By: Charles Pizzo. Charles is a graduate of the Culinary Institute of America and former chair of the International Association of Business Communicators (IABC). He has been on Couchsurfing since 2016, is the current CS Ambassador in New Orleans and has hosted over 250 surfers.
Travelers flock to New Orleans for its jazz, architecture, and history. Some people go just to party, but be sure to try several of New Orleans’ most iconic dishes during your visit. The city has many charms—and its cuisine ranks high among them.
You’ll find more than one type of food here, all considered local. That’s because the area has long been a melting pot of cultures. Creole is the main style in the city, a mix of French and Spanish cuisine. It’s usually seasoned mildly. It’s spicier cousin, Cajun food, originated west of the city in the countryside, bayous, and swamps. New Orleans is a majority black area; it’s soul food is legendary.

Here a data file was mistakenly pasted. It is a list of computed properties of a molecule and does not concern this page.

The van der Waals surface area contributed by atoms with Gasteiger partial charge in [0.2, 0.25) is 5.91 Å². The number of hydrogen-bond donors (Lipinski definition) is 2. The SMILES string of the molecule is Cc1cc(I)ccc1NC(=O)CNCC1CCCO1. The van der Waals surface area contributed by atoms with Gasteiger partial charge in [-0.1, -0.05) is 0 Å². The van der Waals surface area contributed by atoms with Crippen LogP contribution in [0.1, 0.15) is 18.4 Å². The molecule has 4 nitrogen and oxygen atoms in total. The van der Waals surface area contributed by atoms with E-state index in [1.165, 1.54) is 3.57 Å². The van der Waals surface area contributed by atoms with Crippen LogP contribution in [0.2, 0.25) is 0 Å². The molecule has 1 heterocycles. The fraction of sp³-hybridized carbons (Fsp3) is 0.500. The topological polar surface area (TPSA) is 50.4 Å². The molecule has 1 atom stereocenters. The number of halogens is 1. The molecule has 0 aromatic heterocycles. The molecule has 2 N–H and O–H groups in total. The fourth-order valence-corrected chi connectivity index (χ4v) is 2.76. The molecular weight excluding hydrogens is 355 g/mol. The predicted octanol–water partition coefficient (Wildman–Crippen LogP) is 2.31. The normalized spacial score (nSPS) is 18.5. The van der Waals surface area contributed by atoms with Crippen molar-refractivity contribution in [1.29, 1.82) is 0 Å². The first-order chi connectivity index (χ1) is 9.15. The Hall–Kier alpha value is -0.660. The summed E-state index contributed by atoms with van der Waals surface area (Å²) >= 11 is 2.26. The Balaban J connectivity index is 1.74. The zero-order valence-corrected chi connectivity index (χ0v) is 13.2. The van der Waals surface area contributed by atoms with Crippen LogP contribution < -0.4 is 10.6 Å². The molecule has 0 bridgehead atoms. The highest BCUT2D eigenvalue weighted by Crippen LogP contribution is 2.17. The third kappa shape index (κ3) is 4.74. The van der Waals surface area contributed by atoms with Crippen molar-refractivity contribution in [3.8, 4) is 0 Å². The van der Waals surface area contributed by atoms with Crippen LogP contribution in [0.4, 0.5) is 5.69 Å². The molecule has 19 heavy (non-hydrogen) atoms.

A common question: is all local food spicy? No. Your best bet is to ask. Different chefs season different ways. The same dish can be mild in one place, and spicier down the street.
Here are ten things you can try for a true taste of New Orleans:
This stew-like soup has been traced back to West Africa. It takes many forms; the two most prevalent versions are seafood or chicken and sausage. It’s a well-known local axiom that no two versions are ever the same. Some are thickened with a roux (flour and fat), others with okra, and some with filé powder (ground sassafras leaves). Cajun versions have a deeper, dark roux and are usually spicier.